Andrew Jackson: The Rise of the Jacksonian Era

“To understand him and his time helps us to understand America’s perennially competing impulses. Jackson’s life and work—and the nation he protected and preserved—were shaped by the stubble between grace and rage, generosity and violence, justice and cruelty.”
— Jon Meacham, American Lion: Andrew Jackson in the White House

Jackson saw the results of the 1828 election as a striking of a deal between a founding fathers son (John Quincy Adams) and the swing of support from a Speaker of the House (Henry Clay) to secure the White House. Regardless of what it was Jackson was able to secure the White house in the next election.

When Jackson took the White House the country had changed dramatically by the 1830's

  • The railroads had more than 3,200 miles of track

  • Cotton/textile production had tripled from 1820-1840

  • Iron wage workers had grown 5 times

  • Immigration rose from 27,000 in 1828 to 80,000 in 1837

  • 1833 Oberlin College in Ohio opened being the first American college to be open to blacks, whites, men and women.

(Meacham, 46)

By the time Jackson arrived in the white house the days of the Federalists against the Democrat-Republicans was long gone. As the countries first political party the Federalists had followed the philosophy of Alexander Hamilton favoring a strong central government with a strong president. They would be opposed by the Democrat-Republicans who had been the followers of Thomas Jefferson favoring strong states rights and a federal government dominated by Congress.

This is a simplified version of the intricate issues between the two of the first political parties, but it is important to note that just because Thomas Jefferson had an entire Jeffersonian ideology of government named after them does not mean that he would live by it ideal for ideal when practicing it in real life. Yes, Jefferson was for state rights over a strong central government, but he had no problem excising his powers as president to purchase the Louisiana Purchase. No where in the Constitution did it give him permission to do so, he just did it and it remained a constitutional act by precedence. Both of his Jeffersonian proteges, James Madison and James Monroe, found it impossible to stick to the pure ideology of small government during their times in office.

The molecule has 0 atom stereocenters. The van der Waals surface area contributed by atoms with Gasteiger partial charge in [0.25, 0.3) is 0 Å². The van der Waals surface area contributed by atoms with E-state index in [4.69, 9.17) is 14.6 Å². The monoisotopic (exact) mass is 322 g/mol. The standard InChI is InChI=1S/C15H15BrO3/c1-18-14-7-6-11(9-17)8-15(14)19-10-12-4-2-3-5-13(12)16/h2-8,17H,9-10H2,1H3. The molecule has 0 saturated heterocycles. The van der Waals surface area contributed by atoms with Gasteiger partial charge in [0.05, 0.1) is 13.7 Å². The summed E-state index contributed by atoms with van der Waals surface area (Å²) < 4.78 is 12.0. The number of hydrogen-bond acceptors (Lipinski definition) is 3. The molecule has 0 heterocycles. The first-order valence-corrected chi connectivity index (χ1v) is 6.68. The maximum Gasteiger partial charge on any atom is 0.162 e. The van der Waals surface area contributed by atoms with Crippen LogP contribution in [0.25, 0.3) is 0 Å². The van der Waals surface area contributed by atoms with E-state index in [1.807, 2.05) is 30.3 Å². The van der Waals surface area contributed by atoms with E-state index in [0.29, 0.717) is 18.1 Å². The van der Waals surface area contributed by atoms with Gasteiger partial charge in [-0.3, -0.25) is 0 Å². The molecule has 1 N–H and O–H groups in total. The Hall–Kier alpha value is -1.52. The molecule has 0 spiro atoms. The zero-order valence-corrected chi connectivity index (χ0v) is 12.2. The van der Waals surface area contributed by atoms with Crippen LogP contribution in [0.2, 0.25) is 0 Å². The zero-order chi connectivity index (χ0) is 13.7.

Andrew Jackson would take after Jefferson in this manner, and would stretch the power of the office of the president even further.

"He saw that liberty required security, that freedom required order, that the well-being of the parts of the Union required that the whole remain intact. If he felt a temporary resort to autocracy was necessary to preserve democracy, Jackson would not hesitate. He would do what had to be done In this he set an example on which other presidents would draw in times of national struggle." More specifically Abraham Lincoln.

"Before Jackson, power tended toward the elites, whether political or financial. After Jackson, power was more diffuse, and government, far better and for worse, was more attuned to the popular will. He may not have consciously set out to leave such a legacy, but he made the case for democratic innovation and popular engagement in politics at a time when many in Washington would have preferred that the people play the role they were assigned at Philadelphia in the summer of 1787: as voters who cast their ballots and then allowed intermediary institutions--from the state legislatures that elected U.S. Senators to the Electoral College, which chose presidents--to make the real decisions. Jackson wanted to give the people a more dramatic part to play, and he rewrote the script of public life to give them one." 

And so gave way to the Age of Jackson.

(Meacham, 46, xx, & xxi)

Meacham, Jon. American Lion: Andrew Jackson in the White House. New York: Random House, 2008.